Fleece sweaters, yoga pants, and other clothing made of synthetic materials release thousands of plastic microfibers every time they are washed. These microfibers are accumulating in waterways all over the world, entering the bodies of aquatic organisms and eventually humans.
Mark Browne, an ecologist at the University of New South Wales in Australia, first discovered the problem in 2011. He recalled a meeting he had with Nike representatives shortly thereafter as part of his efforts to get clothing companies to look for solutions. They asked him if microfibers are the new asbestos. Browne said, “It’s probably more abundant than asbestos.”
The rise of fast fashion has spread cheap polyester—the worst culprit—far and wide. Greenpeace reported in March that within the past 15 years, people have started buying 60 percent more clothing items and keeping them only half as long. About 60 percent of those items are polyester. Brands like H&M and Zara have led the trend, according to Greenpeace.
In a single city with a population of 100,000, up to 88,000 pounds of microfibers can enter local waterways every year, according to a study by researchers at the University of California–Santa Barbara. These microfibers accumulate in the local waterways, but also travel to the oceans, where there is already an estimated 1.4 million trillion fibers. They account for 85 percent of pollution on shorelines, according to Browne’s research.
The effects of microfibers on human health, through ingestion of aquatic organisms as well as other exposure, is not yet well understood. Studies have shown the fibers can negatively impact the immune and reproductive systems of marine animals.
Microfibers can also get tangled with other fibers in the intestinal tract, resulting in a non-biodegradable gut blockage, the University of California study noted.
“This can give the organism a false sense of satiety and affects their ability to process real food, potentially leading to starvation,” it states.
The U.S. Environmental Protection Agency is currently studying the impacts of microfiber consumption on human health.
Challenges in Solving the Problem
The textile industry faces greater challenges in solving this problem than the cosmetic industry has in addressing the much-publicized microbead pollution problem.
The University of California study states: “While the cosmetic industry was able to replace microbeads with natural alternatives such as sand and nut shells that provided the same function as their plastic counterparts, the apparel industry faces a more difficult situation. Alternatives to synthetic textiles are limited and struggle to mimic the performance capabilities of materials like polyester.”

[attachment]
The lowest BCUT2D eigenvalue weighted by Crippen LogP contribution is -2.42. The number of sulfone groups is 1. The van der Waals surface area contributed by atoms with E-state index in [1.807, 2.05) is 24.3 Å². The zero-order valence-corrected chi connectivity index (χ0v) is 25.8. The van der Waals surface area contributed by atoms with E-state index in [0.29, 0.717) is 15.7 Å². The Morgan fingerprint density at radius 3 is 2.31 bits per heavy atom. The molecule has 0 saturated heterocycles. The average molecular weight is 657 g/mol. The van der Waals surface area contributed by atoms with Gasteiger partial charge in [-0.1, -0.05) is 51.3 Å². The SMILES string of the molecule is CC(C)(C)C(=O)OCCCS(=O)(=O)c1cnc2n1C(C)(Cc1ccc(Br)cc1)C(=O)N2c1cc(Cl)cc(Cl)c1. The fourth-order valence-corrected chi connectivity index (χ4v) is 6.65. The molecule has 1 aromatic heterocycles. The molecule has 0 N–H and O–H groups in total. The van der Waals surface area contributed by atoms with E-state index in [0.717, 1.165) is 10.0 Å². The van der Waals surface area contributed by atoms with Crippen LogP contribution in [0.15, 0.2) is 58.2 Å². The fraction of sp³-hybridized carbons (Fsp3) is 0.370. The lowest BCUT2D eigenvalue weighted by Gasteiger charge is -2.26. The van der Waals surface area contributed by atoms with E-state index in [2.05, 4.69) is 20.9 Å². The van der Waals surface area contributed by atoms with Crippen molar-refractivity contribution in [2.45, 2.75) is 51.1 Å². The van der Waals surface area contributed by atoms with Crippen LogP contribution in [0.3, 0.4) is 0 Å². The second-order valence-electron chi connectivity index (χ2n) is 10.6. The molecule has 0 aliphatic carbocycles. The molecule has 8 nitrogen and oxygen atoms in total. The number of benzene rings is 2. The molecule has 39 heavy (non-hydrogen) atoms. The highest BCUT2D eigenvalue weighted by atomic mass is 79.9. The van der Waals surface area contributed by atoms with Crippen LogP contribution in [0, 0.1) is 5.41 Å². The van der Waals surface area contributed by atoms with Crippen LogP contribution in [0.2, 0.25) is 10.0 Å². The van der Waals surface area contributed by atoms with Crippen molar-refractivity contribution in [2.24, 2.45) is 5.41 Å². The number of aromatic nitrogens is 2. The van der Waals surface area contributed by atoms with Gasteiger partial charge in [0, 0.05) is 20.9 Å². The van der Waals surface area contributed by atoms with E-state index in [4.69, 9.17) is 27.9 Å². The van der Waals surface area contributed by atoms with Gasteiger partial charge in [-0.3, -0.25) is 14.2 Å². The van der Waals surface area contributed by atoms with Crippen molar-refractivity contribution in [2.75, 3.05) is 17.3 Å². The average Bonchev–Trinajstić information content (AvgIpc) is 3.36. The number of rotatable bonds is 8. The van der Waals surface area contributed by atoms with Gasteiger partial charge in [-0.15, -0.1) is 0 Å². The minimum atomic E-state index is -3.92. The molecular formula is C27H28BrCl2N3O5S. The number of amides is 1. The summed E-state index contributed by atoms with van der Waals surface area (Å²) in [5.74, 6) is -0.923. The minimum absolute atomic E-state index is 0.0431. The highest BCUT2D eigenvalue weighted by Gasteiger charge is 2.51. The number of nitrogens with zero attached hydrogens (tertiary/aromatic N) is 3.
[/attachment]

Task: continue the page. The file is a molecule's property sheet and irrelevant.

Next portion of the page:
Browne said even natural fibers that are treated come with problems and aren’t necessarily better. Chemicals used to treat and dye wool, cotton, and bamboo, for example, may also have negative environmental impacts. He calls for peer-reviewed research on each mitigation approach to see which is really most effective.
But little progress has been made since he discovered the problem six years ago, Browne said. “Unfortunately, rather than science being supported and actually improving our understanding and giving people solutions, what’s actually happened is we’ve had an awful lot of greenwashing on the issue.”
‘Greenwashing’ and Misinformation
Several companies have marketed products, from special laundry bags to washing machine filters, as solutions to the microfibers problem. But Browne accused these companies of greenwashing—that is, promoting initiatives or products as eco-friendly without doing what’s genuinely needed for the environment.
He would also like to see the money used to fund NGO awareness campaigns—which he said spread misinformation—instead spent on research for solutions.
“We’ve had a whole lot of people jump on the bandwagon and confuse the issue,” Browne said.
Consumers play an important role, and if they think the problem is solved by a special laundry bag, there may be little incentive for clothing companies to invest in further research and development. Browne said Nike representatives told him they would only act on the issue if the public demands it. Nike did not respond to inquiries as of press deadline.
The Guppy Friend laundry bag is one of the leading products sold as a solution to this problem. It is said to capture microfibers, which can be removed from the bag by hand after the wash.
Its makers, Alexander Nolte and Oliver Spies, said they are selling their bag not as a final solution or to interfere with finding other solutions, but to mitigate the problem as much as possible in the meantime.
Nolte said via email: “We know that this is not the final solution. It’s rather meant to raise awareness about the microfiber issue and at the same time, it is a reliable, hands-on solution to actively prevent microfibers from entering our oceans.”
Browne criticized the bag, saying it does not have robust, peer-reviewed research to back it up as a proven solution. He also wondered whether the plastic bag could itself shed microplastics.
Nolte said he and Spies have worked with the German Textile Research Institute, the University of California, and other institutions to test the bag, finding it can capture the majority of fibers released from garments. Describing the bag, Nolte said, “The mesh is made out of monofilaments, which are more like sticks than threads, and thus does not release fibers itself.”
Some solutions suggested by researchers at the University of California include using front-loading washing machines and producing more durable clothing. Their study found that 430 percent more fibers are released by top-loading washers than by front-loaders. Cheaper garments can shed some 40 percent more fibers than higher-end garments.